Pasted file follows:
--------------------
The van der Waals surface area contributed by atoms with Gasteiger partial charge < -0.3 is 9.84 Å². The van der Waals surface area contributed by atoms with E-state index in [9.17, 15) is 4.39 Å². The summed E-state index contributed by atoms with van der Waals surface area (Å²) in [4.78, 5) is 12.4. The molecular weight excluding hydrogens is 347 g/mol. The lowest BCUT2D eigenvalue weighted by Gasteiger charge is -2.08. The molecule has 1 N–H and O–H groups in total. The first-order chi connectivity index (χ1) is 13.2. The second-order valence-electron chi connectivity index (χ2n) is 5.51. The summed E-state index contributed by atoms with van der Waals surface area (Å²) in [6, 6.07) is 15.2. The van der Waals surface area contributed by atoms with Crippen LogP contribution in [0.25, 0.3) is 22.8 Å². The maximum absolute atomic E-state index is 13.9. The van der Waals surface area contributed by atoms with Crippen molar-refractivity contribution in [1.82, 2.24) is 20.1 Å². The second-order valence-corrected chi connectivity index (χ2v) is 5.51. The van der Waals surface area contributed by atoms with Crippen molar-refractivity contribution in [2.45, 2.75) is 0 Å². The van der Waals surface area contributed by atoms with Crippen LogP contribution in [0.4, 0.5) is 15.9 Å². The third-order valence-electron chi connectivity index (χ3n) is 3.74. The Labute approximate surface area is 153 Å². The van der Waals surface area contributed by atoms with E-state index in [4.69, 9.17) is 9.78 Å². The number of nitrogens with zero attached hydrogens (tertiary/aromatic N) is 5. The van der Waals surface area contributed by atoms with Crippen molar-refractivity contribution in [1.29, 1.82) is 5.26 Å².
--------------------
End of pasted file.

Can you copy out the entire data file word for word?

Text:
The van der Waals surface area contributed by atoms with Gasteiger partial charge < -0.3 is 9.84 Å². The van der Waals surface area contributed by atoms with E-state index in [9.17, 15) is 4.39 Å². The summed E-state index contributed by atoms with van der Waals surface area (Å²) in [4.78, 5) is 12.4. The molecular weight excluding hydrogens is 347 g/mol. The lowest BCUT2D eigenvalue weighted by Gasteiger charge is -2.08. The molecule has 1 N–H and O–H groups in total. The first-order chi connectivity index (χ1) is 13.2. The second-order valence-electron chi connectivity index (χ2n) is 5.51. The summed E-state index contributed by atoms with van der Waals surface area (Å²) in [6, 6.07) is 15.2. The van der Waals surface area contributed by atoms with Crippen LogP contribution in [0.25, 0.3) is 22.8 Å². The maximum absolute atomic E-state index is 13.9. The van der Waals surface area contributed by atoms with Crippen molar-refractivity contribution in [1.82, 2.24) is 20.1 Å². The second-order valence-corrected chi connectivity index (χ2v) is 5.51. The van der Waals surface area contributed by atoms with Crippen molar-refractivity contribution in [2.45, 2.75) is 0 Å². The van der Waals surface area contributed by atoms with Crippen LogP contribution in [0.4, 0.5) is 15.9 Å². The third-order valence-electron chi connectivity index (χ3n) is 3.74. The Labute approximate surface area is 153 Å². The van der Waals surface area contributed by atoms with E-state index in [4.69, 9.17) is 9.78 Å². The number of nitrogens with zero attached hydrogens (tertiary/aromatic N) is 5. The van der Waals surface area contributed by atoms with Crippen molar-refractivity contribution in [1.29, 1.82) is 5.26 Å².